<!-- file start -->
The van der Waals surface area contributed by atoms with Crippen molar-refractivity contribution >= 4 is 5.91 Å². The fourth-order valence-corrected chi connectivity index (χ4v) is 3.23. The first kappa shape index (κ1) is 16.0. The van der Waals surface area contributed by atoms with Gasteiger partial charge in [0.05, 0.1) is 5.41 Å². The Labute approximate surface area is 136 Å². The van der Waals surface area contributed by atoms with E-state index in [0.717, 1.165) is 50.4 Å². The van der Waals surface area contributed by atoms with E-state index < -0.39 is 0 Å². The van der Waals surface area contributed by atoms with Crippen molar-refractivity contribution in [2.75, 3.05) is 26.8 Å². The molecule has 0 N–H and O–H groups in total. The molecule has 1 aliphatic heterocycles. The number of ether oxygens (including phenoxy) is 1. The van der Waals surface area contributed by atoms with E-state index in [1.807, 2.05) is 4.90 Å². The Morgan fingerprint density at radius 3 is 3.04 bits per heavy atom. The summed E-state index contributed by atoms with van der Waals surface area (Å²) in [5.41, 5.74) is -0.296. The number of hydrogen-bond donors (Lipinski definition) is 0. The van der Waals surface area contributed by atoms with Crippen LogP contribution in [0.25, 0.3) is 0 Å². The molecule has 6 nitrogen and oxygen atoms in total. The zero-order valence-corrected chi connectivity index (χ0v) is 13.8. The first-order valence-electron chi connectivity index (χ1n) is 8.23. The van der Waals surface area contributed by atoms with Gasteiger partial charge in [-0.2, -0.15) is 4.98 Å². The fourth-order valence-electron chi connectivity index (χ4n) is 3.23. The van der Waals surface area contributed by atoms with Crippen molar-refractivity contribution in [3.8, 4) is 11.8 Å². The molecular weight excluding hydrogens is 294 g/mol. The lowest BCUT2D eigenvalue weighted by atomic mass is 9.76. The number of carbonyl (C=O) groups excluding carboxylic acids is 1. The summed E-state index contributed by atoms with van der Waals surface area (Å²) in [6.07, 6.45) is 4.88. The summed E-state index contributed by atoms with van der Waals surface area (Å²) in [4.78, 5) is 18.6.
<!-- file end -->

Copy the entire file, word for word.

The van der Waals surface area contributed by atoms with Crippen molar-refractivity contribution >= 4 is 5.91 Å². The fourth-order valence-corrected chi connectivity index (χ4v) is 3.23. The first kappa shape index (κ1) is 16.0. The van der Waals surface area contributed by atoms with Gasteiger partial charge in [0.05, 0.1) is 5.41 Å². The Labute approximate surface area is 136 Å². The van der Waals surface area contributed by atoms with E-state index in [0.717, 1.165) is 50.4 Å². The van der Waals surface area contributed by atoms with E-state index < -0.39 is 0 Å². The van der Waals surface area contributed by atoms with Crippen molar-refractivity contribution in [2.75, 3.05) is 26.8 Å². The molecule has 0 N–H and O–H groups in total. The molecule has 1 aliphatic heterocycles. The number of ether oxygens (including phenoxy) is 1. The van der Waals surface area contributed by atoms with E-state index in [1.807, 2.05) is 4.90 Å². The Morgan fingerprint density at radius 3 is 3.04 bits per heavy atom. The summed E-state index contributed by atoms with van der Waals surface area (Å²) in [5.41, 5.74) is -0.296. The number of hydrogen-bond donors (Lipinski definition) is 0. The van der Waals surface area contributed by atoms with Crippen LogP contribution in [0.25, 0.3) is 0 Å². The molecule has 6 nitrogen and oxygen atoms in total. The zero-order valence-corrected chi connectivity index (χ0v) is 13.8. The first-order valence-electron chi connectivity index (χ1n) is 8.23. The van der Waals surface area contributed by atoms with Gasteiger partial charge in [-0.2, -0.15) is 4.98 Å². The fourth-order valence-electron chi connectivity index (χ4n) is 3.23. The van der Waals surface area contributed by atoms with Crippen molar-refractivity contribution in [3.8, 4) is 11.8 Å². The molecular weight excluding hydrogens is 294 g/mol. The lowest BCUT2D eigenvalue weighted by atomic mass is 9.76. The number of carbonyl (C=O) groups excluding carboxylic acids is 1. The summed E-state index contributed by atoms with van der Waals surface area (Å²) in [6.07, 6.45) is 4.88. The summed E-state index contributed by atoms with van der Waals surface area (Å²) in [4.78, 5) is 18.6.